The government information department reported that on Tuesday Russia's Vice-Premier and Minister of Finance Alexei Kudrin and Belarussian Finance Minister Nikolai Korbut are expected to hold talks on extending a state credit to Belarus to pay the contracts on gas supplies to the republic.
Kudrin's press secretary Gennady Yezhov said last week that "in a telephone talk with Kudrin, Korbut said that the Belarussian side has prepared a draft agreement on extending an intergovernmental credit for these purposes."
Yezhov said that "for his part, Kudrin stressed that the Russian side is ready to start such talks but the credit's terms will be market ones, and its size will be linked to the agreement on gas supplies which the Belarussian side will conclude with Gazprom."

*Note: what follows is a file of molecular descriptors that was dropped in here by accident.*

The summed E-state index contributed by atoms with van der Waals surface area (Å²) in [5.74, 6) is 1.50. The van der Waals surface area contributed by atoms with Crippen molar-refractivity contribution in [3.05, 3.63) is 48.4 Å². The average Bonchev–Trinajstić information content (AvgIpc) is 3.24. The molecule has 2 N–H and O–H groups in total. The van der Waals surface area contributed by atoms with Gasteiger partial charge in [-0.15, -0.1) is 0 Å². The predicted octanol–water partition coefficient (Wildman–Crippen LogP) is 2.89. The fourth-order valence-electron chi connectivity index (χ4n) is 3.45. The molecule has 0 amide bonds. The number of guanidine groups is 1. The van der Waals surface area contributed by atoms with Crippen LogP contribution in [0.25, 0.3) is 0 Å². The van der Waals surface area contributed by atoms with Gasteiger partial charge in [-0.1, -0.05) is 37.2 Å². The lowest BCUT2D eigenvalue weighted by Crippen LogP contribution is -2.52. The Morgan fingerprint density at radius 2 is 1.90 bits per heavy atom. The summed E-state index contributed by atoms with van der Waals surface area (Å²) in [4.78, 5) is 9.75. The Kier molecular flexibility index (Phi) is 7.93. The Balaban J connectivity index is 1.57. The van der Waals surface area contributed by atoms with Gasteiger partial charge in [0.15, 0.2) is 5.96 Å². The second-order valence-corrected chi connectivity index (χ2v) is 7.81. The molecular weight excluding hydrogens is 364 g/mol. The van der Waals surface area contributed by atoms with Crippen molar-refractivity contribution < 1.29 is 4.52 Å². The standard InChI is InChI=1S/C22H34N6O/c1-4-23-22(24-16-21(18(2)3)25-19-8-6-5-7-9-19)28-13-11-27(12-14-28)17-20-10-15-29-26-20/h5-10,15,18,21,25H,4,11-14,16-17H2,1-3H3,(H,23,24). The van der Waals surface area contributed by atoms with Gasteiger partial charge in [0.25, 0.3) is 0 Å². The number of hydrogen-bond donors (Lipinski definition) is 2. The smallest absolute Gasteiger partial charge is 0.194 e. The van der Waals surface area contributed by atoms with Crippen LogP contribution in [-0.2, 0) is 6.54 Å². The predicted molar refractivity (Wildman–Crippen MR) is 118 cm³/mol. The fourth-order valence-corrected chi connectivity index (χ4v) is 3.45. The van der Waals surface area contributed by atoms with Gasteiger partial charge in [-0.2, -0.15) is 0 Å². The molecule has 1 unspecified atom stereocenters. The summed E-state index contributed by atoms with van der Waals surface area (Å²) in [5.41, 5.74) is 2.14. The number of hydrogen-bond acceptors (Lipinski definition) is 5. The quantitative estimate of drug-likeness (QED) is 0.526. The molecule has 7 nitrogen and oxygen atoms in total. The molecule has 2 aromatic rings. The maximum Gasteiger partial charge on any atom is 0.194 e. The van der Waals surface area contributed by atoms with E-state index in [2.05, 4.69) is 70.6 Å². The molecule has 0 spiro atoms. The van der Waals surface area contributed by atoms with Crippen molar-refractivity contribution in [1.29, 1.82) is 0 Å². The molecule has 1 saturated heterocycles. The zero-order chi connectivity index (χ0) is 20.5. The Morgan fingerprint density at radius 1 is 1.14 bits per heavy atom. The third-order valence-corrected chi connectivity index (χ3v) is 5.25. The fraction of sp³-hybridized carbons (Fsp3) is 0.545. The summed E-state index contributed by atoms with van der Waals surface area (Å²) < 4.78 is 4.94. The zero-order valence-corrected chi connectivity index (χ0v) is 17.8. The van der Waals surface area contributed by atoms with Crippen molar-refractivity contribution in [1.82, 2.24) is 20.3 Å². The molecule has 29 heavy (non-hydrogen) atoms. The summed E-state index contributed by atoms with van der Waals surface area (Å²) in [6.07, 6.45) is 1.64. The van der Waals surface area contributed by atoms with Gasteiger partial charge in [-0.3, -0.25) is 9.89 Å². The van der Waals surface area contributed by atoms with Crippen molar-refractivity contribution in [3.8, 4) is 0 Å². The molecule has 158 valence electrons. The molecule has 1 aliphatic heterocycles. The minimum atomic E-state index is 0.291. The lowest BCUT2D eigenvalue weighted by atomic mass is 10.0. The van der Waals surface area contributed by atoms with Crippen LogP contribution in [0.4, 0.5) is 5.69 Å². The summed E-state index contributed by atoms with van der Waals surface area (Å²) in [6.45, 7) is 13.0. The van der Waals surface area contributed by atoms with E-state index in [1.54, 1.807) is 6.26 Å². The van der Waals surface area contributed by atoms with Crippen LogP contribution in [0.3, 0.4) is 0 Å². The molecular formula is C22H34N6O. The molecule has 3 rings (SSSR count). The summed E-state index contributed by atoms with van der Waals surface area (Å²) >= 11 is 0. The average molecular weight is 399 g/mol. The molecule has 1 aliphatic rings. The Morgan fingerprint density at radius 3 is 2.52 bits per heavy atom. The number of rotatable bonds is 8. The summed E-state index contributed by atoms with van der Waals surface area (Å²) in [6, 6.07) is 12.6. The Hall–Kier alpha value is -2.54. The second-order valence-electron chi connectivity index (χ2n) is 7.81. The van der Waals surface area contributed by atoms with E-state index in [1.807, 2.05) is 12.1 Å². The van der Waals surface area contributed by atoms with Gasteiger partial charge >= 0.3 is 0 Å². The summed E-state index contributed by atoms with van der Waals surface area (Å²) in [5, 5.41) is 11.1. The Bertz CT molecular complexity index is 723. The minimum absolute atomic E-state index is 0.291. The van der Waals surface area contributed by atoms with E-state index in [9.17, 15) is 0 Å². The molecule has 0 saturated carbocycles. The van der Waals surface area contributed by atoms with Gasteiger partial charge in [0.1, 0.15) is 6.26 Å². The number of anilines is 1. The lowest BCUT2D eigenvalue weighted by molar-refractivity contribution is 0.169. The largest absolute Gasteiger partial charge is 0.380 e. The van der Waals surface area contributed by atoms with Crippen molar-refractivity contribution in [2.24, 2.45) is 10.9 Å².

So, in the Russian vice-premier's opinion, the talks on gas supplies and on granting a credit can go parallel, Yezhov added.
On January 26 chairman of the Board of Belarus' National Bank Pyotr Prokopovich stated that Belarus is ready to take a credit, specifically from the Russian government, if it is profitable to do so.
"It is up to the two governments to come to terms on whether to take a credit resource or not," Prokopovich said and added that the two sides had not cited the concrete sum of the credit so far.
"We should use shock therapy to sober up the Americans. In this case, the Americans will speak about the need to resume dialogue. There is no other option"
The United States is concerned about the current crisis in the relations with Russia and suggests returning to reasonable policies to avoid a nuclear war